Sibling rivalries are always fun but there's added stakes this week when brothers James Cook and Dalvin Cook share the field on Sunday as the Bills and Vikings square off in Orchard Park.
James, a 23-year-old rookie with the Bills this season, will play against his brother Dalvin for the first time ever. The two never went head-to-head in growing up or in high school or college due to the four-year age gap between the two. It's an opportunity both brothers have waited their whole lives for.
"It's a dream come true," James Cook said this week. "We both dreamed of being in the NFL. We both just gotta keep grinding, get better and better and keep leaning on each other."
As many as 30 family members are expected to be in attendance in Buffalo for the 'Cook Bowl'. The brothers' mom, Varondria White, told a local reporter in Minnesota that family members will be repping split hoodies to cheer on both James and Dalvin. White has traveled up to Buffalo for all of James' home games this season but additional family will be on-hand to take in the long-awaited game.
"(The hoodies) got a picture of Dalvin on one side and a picture of James on the other, and their names are on the sleeve on the side where their picture is," she said in an interview with TwinCities.com.
James shared this week that he and Dalvin mean everything to each other. The two talk "every day" according to the younger brother, with conversations ranging from life, to music, to football. Dalvin, a 3-time Pro Bowl selection, has long been a role model for James growing up and now the older brother gets to continue to be a mentor to James as he navigates his first season in the NFL.
"He just keeps telling me to stay ready," James said.
The Bills running back has seen his role in the offense grow over the last month of play. Cook has played at least 10 snaps in four consecutive games, combining for 148 total yards and a touchdown during that span.
"It's been good being out there, I just gotta keep building each and every week," he said.
This week, however, the dynamic has been a little different between the two brothers, knowing what's at stake. The FaceTime and texting between them has shifted to more trash talk than brotherly advice.
"I'll talk to him. Just call him and mess with him and see where his head is at," Dalvin Cook told the Vikings media this week.
Still, Dalvin also expressed his eagerness to share the same field with his brother and thinks James is in the right spot to be able to succeed in the NFL.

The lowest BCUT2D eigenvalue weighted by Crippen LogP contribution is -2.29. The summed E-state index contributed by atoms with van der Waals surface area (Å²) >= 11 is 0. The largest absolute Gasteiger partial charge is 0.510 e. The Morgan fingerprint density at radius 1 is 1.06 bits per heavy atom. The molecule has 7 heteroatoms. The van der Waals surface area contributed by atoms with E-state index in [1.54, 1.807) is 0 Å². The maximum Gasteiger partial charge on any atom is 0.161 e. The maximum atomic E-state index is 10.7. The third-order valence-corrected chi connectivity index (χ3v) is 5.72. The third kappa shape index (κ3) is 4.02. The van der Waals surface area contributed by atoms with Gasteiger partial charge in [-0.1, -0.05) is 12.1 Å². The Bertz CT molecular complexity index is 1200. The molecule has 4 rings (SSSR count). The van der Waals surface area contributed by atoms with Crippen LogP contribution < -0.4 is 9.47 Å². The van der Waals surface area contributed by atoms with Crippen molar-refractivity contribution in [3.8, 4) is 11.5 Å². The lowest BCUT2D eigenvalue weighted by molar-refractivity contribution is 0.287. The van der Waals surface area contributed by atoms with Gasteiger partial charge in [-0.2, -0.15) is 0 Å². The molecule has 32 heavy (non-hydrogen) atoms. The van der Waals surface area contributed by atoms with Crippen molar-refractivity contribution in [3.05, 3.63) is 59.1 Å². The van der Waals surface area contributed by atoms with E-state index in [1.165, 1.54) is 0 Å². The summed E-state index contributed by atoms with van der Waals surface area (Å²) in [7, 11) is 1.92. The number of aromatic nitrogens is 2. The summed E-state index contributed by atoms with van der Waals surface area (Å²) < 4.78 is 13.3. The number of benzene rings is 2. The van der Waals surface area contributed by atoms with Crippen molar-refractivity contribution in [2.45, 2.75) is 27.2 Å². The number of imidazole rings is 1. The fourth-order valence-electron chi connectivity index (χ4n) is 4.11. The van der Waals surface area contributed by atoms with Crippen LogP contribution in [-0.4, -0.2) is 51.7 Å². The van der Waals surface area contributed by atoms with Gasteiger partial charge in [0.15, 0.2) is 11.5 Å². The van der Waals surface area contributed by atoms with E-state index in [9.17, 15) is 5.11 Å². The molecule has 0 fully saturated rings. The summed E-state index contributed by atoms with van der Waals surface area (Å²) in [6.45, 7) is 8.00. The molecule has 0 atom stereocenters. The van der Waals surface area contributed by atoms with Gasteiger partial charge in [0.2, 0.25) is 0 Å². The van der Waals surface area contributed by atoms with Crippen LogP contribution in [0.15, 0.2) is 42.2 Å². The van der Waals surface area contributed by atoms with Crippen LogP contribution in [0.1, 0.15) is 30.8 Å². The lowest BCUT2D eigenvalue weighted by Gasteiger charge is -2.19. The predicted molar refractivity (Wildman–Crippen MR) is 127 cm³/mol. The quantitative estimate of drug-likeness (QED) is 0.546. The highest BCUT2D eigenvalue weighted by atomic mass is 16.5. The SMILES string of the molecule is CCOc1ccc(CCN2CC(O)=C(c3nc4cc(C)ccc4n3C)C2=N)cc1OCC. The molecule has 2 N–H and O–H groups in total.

"He's in a great place. I just think he's still got plays to make down the line; he's going to get an opportunity to do that. Just happy for him to be in the NFL with me," Dalvin said.
This weekend in the NFL features more than one entertaining family matchup. Brothers Amon-Ra and Equanimeous St. Brown face off when the Lions and Bears meet. Also cousins Nick Chubb (Browns) and Bradley Chubb (Dolphins) will share the field at the same time with Nick at running back and Bradley at linebacker.
There have only been two occasions in the Super Bowl era in which two brothers each scored a touchdown in the same game: Kevin and Andre Dyson on Sept. 22, 2002 (Cleveland at Tennessee) and Willie and Terry Jackson on November 5, 2000 (San Francisco at New Orleans).
During Good Morning Football on NFL Network this week, former NFL cornerback Jason McCourty reflected back on his time when he got to play against his twin brother Devin McCourty and why he's excited to see the 'Cook Bowl' unfold.
"I remember the first chance I got to play against my brother (Devin). We were both captains, we were at the coin toss. I want to see their interactions before the game, during the game, after the game. It's a really cool experience for them and their family," he said.
James Cook said that it'll be all business on the field when the game starts but afterwards, the brothers will exchange jerseys, spend time with their family and soak up the experience.
With the status of Bills QB Josh Allen still in question due to an elbow injury, there's a chance Case Keenum could start against Minnesota. Keenum, a former Viking, has now played alongside both Cook brothers and likes what he sees with the running back in Buffalo.
"We've got Cook 2.0 over here. Oh, he's great. I'll take our guy," Keenum said with a smile.